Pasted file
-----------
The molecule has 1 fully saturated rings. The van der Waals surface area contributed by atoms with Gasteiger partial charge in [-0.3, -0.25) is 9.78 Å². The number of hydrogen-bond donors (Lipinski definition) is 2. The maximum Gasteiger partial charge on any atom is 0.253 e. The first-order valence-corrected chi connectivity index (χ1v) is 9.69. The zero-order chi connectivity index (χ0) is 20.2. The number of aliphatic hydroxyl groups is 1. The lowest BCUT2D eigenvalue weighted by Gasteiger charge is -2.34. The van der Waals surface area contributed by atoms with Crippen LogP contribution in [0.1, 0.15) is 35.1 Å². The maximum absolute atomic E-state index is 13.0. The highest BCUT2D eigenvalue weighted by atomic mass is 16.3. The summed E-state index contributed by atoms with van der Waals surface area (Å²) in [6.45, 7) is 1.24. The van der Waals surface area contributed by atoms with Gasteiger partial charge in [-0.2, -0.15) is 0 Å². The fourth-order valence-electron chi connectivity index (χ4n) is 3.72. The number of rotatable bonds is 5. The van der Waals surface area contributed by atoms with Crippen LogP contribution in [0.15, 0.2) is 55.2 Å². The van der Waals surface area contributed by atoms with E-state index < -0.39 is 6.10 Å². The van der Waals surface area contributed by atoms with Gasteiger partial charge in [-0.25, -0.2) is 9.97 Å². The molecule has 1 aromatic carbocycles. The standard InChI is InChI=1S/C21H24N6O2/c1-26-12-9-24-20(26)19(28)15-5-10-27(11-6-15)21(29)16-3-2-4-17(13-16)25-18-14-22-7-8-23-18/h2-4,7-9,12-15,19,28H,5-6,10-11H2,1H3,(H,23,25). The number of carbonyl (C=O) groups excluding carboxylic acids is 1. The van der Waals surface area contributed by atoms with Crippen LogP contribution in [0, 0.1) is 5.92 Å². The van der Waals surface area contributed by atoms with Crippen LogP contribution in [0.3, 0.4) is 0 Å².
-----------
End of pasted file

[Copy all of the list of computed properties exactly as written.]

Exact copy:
The molecule has 1 fully saturated rings. The van der Waals surface area contributed by atoms with Gasteiger partial charge in [-0.3, -0.25) is 9.78 Å². The number of hydrogen-bond donors (Lipinski definition) is 2. The maximum Gasteiger partial charge on any atom is 0.253 e. The first-order valence-corrected chi connectivity index (χ1v) is 9.69. The zero-order chi connectivity index (χ0) is 20.2. The number of aliphatic hydroxyl groups is 1. The lowest BCUT2D eigenvalue weighted by Gasteiger charge is -2.34. The van der Waals surface area contributed by atoms with Crippen LogP contribution in [0.1, 0.15) is 35.1 Å². The maximum absolute atomic E-state index is 13.0. The highest BCUT2D eigenvalue weighted by atomic mass is 16.3. The summed E-state index contributed by atoms with van der Waals surface area (Å²) in [6.45, 7) is 1.24. The van der Waals surface area contributed by atoms with Gasteiger partial charge in [-0.2, -0.15) is 0 Å². The fourth-order valence-electron chi connectivity index (χ4n) is 3.72. The number of rotatable bonds is 5. The van der Waals surface area contributed by atoms with Crippen LogP contribution in [0.15, 0.2) is 55.2 Å². The van der Waals surface area contributed by atoms with E-state index < -0.39 is 6.10 Å². The van der Waals surface area contributed by atoms with Gasteiger partial charge in [-0.25, -0.2) is 9.97 Å². The molecule has 1 aromatic carbocycles. The standard InChI is InChI=1S/C21H24N6O2/c1-26-12-9-24-20(26)19(28)15-5-10-27(11-6-15)21(29)16-3-2-4-17(13-16)25-18-14-22-7-8-23-18/h2-4,7-9,12-15,19,28H,5-6,10-11H2,1H3,(H,23,25). The number of carbonyl (C=O) groups excluding carboxylic acids is 1. The van der Waals surface area contributed by atoms with Crippen LogP contribution in [0, 0.1) is 5.92 Å². The van der Waals surface area contributed by atoms with Crippen LogP contribution in [0.3, 0.4) is 0 Å².